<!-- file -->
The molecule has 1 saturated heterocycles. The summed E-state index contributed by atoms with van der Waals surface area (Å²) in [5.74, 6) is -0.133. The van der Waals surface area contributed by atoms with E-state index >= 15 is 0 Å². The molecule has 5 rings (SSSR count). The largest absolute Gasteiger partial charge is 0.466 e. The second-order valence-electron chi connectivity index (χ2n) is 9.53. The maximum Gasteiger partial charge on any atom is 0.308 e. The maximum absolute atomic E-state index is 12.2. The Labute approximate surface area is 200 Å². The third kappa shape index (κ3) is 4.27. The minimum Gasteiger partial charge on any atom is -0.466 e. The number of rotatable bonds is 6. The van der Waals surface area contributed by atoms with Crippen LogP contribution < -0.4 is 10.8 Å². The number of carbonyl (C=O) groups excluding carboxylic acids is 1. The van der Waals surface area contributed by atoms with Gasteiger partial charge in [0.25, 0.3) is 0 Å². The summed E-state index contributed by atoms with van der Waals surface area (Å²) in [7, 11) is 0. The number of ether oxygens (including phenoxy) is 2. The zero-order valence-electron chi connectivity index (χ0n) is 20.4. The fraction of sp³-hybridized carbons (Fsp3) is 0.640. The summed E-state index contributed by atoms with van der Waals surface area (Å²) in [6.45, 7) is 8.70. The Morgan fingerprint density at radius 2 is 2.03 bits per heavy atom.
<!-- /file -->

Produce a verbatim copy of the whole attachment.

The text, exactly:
The molecule has 1 saturated heterocycles. The summed E-state index contributed by atoms with van der Waals surface area (Å²) in [5.74, 6) is -0.133. The van der Waals surface area contributed by atoms with E-state index >= 15 is 0 Å². The molecule has 5 rings (SSSR count). The largest absolute Gasteiger partial charge is 0.466 e. The second-order valence-electron chi connectivity index (χ2n) is 9.53. The maximum Gasteiger partial charge on any atom is 0.308 e. The maximum absolute atomic E-state index is 12.2. The Labute approximate surface area is 200 Å². The third kappa shape index (κ3) is 4.27. The minimum Gasteiger partial charge on any atom is -0.466 e. The number of rotatable bonds is 6. The van der Waals surface area contributed by atoms with Crippen LogP contribution < -0.4 is 10.8 Å². The number of carbonyl (C=O) groups excluding carboxylic acids is 1. The van der Waals surface area contributed by atoms with Gasteiger partial charge in [0.25, 0.3) is 0 Å². The summed E-state index contributed by atoms with van der Waals surface area (Å²) in [7, 11) is 0. The number of ether oxygens (including phenoxy) is 2. The zero-order valence-electron chi connectivity index (χ0n) is 20.4. The fraction of sp³-hybridized carbons (Fsp3) is 0.640. The summed E-state index contributed by atoms with van der Waals surface area (Å²) in [6.45, 7) is 8.70. The Morgan fingerprint density at radius 2 is 2.03 bits per heavy atom.